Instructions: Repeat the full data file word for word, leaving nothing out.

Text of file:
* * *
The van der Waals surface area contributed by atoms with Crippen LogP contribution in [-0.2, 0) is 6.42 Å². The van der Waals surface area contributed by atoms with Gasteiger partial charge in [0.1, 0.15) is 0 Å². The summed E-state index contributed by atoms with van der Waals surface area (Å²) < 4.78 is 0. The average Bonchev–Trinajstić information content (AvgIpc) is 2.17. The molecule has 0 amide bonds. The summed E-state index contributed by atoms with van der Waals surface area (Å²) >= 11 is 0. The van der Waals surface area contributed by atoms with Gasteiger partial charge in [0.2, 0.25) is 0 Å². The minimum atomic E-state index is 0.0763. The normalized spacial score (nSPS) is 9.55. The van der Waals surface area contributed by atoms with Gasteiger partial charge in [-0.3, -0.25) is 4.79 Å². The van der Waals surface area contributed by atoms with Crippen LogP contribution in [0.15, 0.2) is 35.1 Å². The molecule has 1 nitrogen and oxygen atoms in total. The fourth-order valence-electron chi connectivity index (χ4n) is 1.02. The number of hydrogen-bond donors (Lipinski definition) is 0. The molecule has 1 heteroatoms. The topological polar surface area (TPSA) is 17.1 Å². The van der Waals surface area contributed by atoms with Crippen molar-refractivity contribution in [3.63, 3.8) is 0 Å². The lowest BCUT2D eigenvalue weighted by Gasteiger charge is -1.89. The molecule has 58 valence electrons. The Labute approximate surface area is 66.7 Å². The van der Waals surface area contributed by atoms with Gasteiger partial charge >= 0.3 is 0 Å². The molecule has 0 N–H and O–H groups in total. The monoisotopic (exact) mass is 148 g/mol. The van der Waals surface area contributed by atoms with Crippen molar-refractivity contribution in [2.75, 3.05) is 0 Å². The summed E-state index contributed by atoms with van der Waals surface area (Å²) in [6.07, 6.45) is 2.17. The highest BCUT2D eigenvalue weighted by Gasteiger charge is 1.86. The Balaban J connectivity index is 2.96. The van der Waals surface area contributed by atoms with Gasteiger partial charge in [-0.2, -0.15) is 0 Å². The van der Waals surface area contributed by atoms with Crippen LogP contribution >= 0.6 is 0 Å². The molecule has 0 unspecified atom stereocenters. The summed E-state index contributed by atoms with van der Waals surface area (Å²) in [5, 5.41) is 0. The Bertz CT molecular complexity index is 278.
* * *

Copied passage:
The van der Waals surface area contributed by atoms with Crippen LogP contribution in [-0.2, 0) is 6.42 Å². The van der Waals surface area contributed by atoms with Gasteiger partial charge in [0.1, 0.15) is 0 Å². The summed E-state index contributed by atoms with van der Waals surface area (Å²) < 4.78 is 0. The average Bonchev–Trinajstić information content (AvgIpc) is 2.17. The molecule has 0 amide bonds. The summed E-state index contributed by atoms with van der Waals surface area (Å²) >= 11 is 0. The van der Waals surface area contributed by atoms with Gasteiger partial charge in [0.2, 0.25) is 0 Å². The minimum atomic E-state index is 0.0763. The normalized spacial score (nSPS) is 9.55. The van der Waals surface area contributed by atoms with Gasteiger partial charge in [-0.3, -0.25) is 4.79 Å². The van der Waals surface area contributed by atoms with Crippen LogP contribution in [0.15, 0.2) is 35.1 Å². The molecule has 1 nitrogen and oxygen atoms in total. The fourth-order valence-electron chi connectivity index (χ4n) is 1.02. The number of hydrogen-bond donors (Lipinski definition) is 0. The molecule has 1 heteroatoms. The topological polar surface area (TPSA) is 17.1 Å². The van der Waals surface area contributed by atoms with Crippen molar-refractivity contribution in [3.63, 3.8) is 0 Å². The lowest BCUT2D eigenvalue weighted by Gasteiger charge is -1.89. The molecule has 58 valence electrons. The Labute approximate surface area is 66.7 Å². The van der Waals surface area contributed by atoms with Gasteiger partial charge >= 0.3 is 0 Å². The molecule has 0 N–H and O–H groups in total. The monoisotopic (exact) mass is 148 g/mol. The van der Waals surface area contributed by atoms with Crippen molar-refractivity contribution in [2.75, 3.05) is 0 Å². The summed E-state index contributed by atoms with van der Waals surface area (Å²) in [6.07, 6.45) is 2.17. The highest BCUT2D eigenvalue weighted by Gasteiger charge is 1.86. The Balaban J connectivity index is 2.96. The van der Waals surface area contributed by atoms with Gasteiger partial charge in [-0.2, -0.15) is 0 Å². The van der Waals surface area contributed by atoms with Crippen LogP contribution >= 0.6 is 0 Å². The molecule has 0 unspecified atom stereocenters. The summed E-state index contributed by atoms with van der Waals surface area (Å²) in [5, 5.41) is 0. The Bertz CT molecular complexity index is 278.